This was a mahogany cased example dated 1825 made by William Edward Frodsham of the famous clockmaking family (he was the son of William James and younger brother of Henry). Tragically drowned at the age of 20, his horological output is scarce.
The chronometer was signed to the dial and numbered 2 and additionally inscribed to the backplate, William Edward Frodsham, AD 1825, London. It also bore an inlaid brass X mark and its ordnance arrow had been removed, showing that it had been de-accessioned from Government use.
The vendor had acquired the piece around 30-40 years ago and knew that Frodsham was a significant chronometer maker, but it was Bonhams' specialist Charles Crisford who researched the records and pieced together the rest of the background to uncover the fascinating history of this instrument.
Like many marine chronometers, and as indicated by the de-accession marks, this instrument (Frodsham 2) was purchased by the Admiralty after being entered in the Greenwich trials in 1829-30. The Admiralty kept detailed records of their chronometers which allowed its history to be traced. Ledger entries showed that it had served in 15 ships between 1831 and 1911 when it was acquired by Dent and Co.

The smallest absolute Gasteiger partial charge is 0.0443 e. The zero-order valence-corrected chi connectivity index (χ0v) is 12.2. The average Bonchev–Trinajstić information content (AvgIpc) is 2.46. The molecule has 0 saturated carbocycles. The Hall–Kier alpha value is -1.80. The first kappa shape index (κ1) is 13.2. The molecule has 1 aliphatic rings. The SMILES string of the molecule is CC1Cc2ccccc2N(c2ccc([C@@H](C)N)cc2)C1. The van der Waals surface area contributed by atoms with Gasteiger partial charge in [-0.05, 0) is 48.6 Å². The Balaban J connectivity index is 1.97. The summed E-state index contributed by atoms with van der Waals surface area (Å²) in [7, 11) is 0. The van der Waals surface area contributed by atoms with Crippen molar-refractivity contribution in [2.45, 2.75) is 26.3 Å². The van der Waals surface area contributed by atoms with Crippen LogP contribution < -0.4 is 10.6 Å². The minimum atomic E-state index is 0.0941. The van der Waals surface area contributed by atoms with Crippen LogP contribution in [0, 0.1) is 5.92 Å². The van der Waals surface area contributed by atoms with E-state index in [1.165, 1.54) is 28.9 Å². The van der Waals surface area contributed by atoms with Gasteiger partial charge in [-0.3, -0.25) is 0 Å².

Two of those voyages are particularly high-profile. Firstly, it was one of 22 chronometers that accompanied Robert Fitzroy on his second voyage in the Beagle in 1831. Today this voyage is best known because Charles Darwin volunteered to travel as ship's naturalist and made his famous trip to the Galapagos Islands and much more.
But Fitzroy's and the Beagle's main task was to survey the coast of South America and to take a series of chronometric measurements on a global circumnavigation to establish longitude. It required a bank of chronometers to ensure accuracy and of the 22 taken (11 of which were Government property) only two are known to have survived, so the appearance of Frodsham 2 adds a third.
The chronometer's other significant journey, this time in 1843, was as one of the four box and seven pocket chronometers used on the arduous North American Boundary expedition to accurately map the frontier between the United States of America and British North America (Canada).
As a Frodsham chronometer alone, Bonhams' James Stratton said the value of this instrument would be around £5000-10,000, but the Beagle associations added significantly to the attraction and the auctioneers guided the piece at £30,000-50,000 for the sale on July 9.
In the event it sold for £60,000, going to a buyer in the room who purchased it for its Beagle connections against an underbidder on the phone.